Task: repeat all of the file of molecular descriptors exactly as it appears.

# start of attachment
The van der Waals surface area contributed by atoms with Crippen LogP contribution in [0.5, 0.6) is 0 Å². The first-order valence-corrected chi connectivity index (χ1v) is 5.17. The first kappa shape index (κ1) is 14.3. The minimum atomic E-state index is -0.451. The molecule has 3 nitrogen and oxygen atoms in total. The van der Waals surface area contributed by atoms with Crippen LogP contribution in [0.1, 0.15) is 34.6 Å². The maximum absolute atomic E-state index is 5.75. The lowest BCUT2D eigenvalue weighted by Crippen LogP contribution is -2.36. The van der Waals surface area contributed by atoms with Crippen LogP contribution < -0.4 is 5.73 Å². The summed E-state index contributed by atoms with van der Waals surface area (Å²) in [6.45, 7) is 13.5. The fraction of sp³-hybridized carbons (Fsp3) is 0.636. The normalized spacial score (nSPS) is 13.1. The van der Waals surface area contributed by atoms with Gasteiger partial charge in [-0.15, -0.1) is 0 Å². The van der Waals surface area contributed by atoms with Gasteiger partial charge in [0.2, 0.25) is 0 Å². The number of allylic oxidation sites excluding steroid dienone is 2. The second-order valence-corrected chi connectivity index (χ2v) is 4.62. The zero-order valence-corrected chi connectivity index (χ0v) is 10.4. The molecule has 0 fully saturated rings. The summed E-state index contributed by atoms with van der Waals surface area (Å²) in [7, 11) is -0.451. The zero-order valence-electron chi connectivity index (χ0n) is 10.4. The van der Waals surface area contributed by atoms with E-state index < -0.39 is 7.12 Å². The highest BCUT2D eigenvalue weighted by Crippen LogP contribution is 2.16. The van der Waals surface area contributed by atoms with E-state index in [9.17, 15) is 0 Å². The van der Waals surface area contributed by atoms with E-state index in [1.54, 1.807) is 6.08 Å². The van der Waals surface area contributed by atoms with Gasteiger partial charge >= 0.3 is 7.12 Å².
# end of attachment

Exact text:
The van der Waals surface area contributed by atoms with Crippen LogP contribution in [0.5, 0.6) is 0 Å². The first-order valence-corrected chi connectivity index (χ1v) is 5.17. The first kappa shape index (κ1) is 14.3. The minimum atomic E-state index is -0.451. The molecule has 3 nitrogen and oxygen atoms in total. The van der Waals surface area contributed by atoms with Crippen LogP contribution in [0.1, 0.15) is 34.6 Å². The maximum absolute atomic E-state index is 5.75. The lowest BCUT2D eigenvalue weighted by Crippen LogP contribution is -2.36. The van der Waals surface area contributed by atoms with Crippen LogP contribution < -0.4 is 5.73 Å². The summed E-state index contributed by atoms with van der Waals surface area (Å²) in [6.45, 7) is 13.5. The fraction of sp³-hybridized carbons (Fsp3) is 0.636. The normalized spacial score (nSPS) is 13.1. The van der Waals surface area contributed by atoms with Gasteiger partial charge in [-0.15, -0.1) is 0 Å². The van der Waals surface area contributed by atoms with Gasteiger partial charge in [0.2, 0.25) is 0 Å². The number of allylic oxidation sites excluding steroid dienone is 2. The second-order valence-corrected chi connectivity index (χ2v) is 4.62. The zero-order valence-corrected chi connectivity index (χ0v) is 10.4. The molecule has 0 fully saturated rings. The summed E-state index contributed by atoms with van der Waals surface area (Å²) in [7, 11) is -0.451. The zero-order valence-electron chi connectivity index (χ0n) is 10.4. The van der Waals surface area contributed by atoms with E-state index < -0.39 is 7.12 Å². The highest BCUT2D eigenvalue weighted by Crippen LogP contribution is 2.16. The van der Waals surface area contributed by atoms with E-state index in [9.17, 15) is 0 Å². The van der Waals surface area contributed by atoms with E-state index in [1.54, 1.807) is 6.08 Å². The van der Waals surface area contributed by atoms with Gasteiger partial charge >= 0.3 is 7.12 Å².